console.log('world', ++status.count);
  
  return status;
}

setInterval(hello, 5 * 1000, hello({ count: 0 }));

| improve this answer | |
  • This is vastly over engineered. – Polyducks Jul 31 '18 at 8:27
0

You can set a very small initial delay-time (e.g. 100) and set it to your desired delay-time within the function:

var delay = 100;

function foo() {
  console.log("Change initial delay-time to what you want.");
  delay = 12000;
  setTimeout(foo, delay);
}

| improve this answer | |
-2

There's a problem with immediate asynchronous call of your function, because standard setTimeout/setInterval has a minimal timeout about several milliseconds even if you directly set it to 0. It caused by a browser specific work.

An example of code with a REAL zero delay wich works in Chrome, Safari, Opera

function setZeroTimeout(callback) {
var channel = new MessageChannel();
channel.port1.onmessage = callback;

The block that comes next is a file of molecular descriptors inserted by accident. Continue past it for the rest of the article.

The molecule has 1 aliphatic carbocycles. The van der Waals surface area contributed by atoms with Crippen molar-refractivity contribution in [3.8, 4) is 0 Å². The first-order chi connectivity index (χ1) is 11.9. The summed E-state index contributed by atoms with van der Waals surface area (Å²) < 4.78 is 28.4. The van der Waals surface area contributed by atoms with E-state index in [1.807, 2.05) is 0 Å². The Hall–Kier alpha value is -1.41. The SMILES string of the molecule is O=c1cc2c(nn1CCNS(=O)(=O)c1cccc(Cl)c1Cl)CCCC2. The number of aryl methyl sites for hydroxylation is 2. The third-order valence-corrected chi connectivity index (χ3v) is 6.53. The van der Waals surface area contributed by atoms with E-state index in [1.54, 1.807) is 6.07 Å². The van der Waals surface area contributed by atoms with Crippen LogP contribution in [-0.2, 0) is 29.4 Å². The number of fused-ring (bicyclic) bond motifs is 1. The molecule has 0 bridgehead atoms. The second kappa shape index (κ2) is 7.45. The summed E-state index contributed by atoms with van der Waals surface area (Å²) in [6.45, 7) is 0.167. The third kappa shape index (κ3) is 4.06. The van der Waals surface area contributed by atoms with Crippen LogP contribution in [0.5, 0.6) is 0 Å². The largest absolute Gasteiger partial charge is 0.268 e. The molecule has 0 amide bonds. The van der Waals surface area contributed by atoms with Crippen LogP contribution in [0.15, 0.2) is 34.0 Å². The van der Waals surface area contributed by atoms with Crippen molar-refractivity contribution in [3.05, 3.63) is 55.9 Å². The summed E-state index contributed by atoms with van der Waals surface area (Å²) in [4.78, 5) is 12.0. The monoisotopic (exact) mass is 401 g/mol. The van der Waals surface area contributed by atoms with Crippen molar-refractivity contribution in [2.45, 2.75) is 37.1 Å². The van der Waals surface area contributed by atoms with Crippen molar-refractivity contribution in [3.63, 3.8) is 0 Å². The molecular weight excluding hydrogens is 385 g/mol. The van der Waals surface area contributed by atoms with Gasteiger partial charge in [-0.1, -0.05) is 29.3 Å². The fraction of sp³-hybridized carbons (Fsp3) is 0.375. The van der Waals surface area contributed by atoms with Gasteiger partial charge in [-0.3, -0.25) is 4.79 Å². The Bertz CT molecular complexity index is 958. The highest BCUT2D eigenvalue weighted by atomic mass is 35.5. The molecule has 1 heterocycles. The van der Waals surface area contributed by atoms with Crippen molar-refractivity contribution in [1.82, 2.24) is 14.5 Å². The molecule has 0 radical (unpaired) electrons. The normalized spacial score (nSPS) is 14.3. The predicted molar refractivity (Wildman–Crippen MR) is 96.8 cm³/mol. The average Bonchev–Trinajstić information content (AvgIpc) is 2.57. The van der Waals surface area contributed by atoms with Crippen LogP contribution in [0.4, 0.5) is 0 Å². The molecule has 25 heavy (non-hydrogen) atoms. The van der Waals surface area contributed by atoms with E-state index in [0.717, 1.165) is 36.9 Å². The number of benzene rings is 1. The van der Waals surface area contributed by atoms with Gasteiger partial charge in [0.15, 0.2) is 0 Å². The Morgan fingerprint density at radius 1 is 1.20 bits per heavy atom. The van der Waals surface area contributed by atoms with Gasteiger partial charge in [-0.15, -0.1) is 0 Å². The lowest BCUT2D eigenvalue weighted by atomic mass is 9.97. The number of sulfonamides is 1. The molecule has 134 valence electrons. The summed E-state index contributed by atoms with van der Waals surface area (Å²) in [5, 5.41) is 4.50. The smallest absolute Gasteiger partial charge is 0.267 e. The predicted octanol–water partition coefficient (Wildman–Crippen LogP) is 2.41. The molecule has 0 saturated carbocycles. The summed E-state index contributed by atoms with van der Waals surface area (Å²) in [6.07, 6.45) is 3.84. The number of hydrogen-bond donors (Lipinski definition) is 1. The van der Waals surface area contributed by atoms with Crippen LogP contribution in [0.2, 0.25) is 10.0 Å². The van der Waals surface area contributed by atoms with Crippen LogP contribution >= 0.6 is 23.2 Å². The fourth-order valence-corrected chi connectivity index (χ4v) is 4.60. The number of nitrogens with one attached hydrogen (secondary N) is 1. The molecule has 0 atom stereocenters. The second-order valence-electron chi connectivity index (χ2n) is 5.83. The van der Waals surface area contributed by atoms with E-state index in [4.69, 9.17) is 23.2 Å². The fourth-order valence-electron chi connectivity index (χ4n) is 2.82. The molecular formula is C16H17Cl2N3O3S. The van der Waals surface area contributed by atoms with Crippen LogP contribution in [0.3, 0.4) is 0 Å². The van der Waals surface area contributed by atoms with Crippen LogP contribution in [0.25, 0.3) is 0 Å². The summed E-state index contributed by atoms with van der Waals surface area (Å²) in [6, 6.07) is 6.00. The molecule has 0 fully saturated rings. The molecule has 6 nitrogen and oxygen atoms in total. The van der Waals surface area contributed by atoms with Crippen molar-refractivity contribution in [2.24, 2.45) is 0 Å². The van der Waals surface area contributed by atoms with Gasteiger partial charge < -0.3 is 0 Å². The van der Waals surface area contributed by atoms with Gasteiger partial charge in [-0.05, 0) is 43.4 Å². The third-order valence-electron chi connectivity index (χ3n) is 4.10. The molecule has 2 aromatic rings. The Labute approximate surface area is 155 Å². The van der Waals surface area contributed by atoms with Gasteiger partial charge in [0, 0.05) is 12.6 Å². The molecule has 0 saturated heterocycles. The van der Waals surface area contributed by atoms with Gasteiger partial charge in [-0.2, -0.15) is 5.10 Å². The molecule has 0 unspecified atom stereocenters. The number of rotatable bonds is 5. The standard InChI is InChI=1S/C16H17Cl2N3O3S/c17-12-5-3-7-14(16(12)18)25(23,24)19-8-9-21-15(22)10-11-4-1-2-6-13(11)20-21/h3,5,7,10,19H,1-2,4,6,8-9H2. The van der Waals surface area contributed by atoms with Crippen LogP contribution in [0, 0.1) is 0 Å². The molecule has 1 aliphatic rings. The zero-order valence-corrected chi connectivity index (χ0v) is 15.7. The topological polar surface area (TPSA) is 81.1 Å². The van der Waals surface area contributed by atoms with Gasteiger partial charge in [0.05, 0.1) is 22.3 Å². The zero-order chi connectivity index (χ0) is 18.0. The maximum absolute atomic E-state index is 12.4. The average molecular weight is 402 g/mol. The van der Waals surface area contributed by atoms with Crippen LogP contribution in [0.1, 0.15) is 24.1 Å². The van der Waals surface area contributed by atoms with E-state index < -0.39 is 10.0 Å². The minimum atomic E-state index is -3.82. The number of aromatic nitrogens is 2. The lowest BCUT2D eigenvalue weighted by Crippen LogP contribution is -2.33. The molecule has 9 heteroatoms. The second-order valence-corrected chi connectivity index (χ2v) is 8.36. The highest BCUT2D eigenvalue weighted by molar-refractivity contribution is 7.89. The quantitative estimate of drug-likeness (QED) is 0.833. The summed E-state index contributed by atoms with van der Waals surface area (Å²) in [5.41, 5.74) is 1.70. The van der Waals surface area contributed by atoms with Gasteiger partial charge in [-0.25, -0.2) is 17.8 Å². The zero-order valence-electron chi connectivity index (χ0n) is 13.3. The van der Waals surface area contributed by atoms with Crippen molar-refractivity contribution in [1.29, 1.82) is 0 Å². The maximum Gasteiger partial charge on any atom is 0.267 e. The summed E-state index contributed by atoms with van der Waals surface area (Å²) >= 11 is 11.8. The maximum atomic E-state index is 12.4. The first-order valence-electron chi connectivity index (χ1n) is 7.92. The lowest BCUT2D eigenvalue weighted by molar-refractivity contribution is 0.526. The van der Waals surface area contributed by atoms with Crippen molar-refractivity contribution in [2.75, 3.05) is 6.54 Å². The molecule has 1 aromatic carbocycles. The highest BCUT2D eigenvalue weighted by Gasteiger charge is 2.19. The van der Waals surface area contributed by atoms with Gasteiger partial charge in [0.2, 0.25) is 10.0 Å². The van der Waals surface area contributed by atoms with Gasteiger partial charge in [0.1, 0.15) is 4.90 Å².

channel.port2.postMessage('');
}

You can find more information here

And after the first manual call you can create an interval with your function.

| improve this answer | |
-10

actually the quickest is to do

interval = setInterval(myFunction(),45000)

this will call myfunction, and then will do it agaian every 45 seconds which is different than doing

interval = setInterval(myfunction, 45000)

which won't call it, but schedule it only

| improve this answer | |
  • Where did you get that from? – Ken Sharp Jan 6 '16 at 13:30
  • 2
    This works only if myFunction() does return itself. Instead modifying each function to be called by setInterval it is a better approach to wrap setInterval once like the other answers are proposing. – Jens Wirth Apr 12 '16 at 11:43

Your Answer

By clicking “Post Your Answer”, you agree to our terms of service, privacy policy and cookie policy

Not the answer you're looking for? Browse other questions tagged or ask your own question.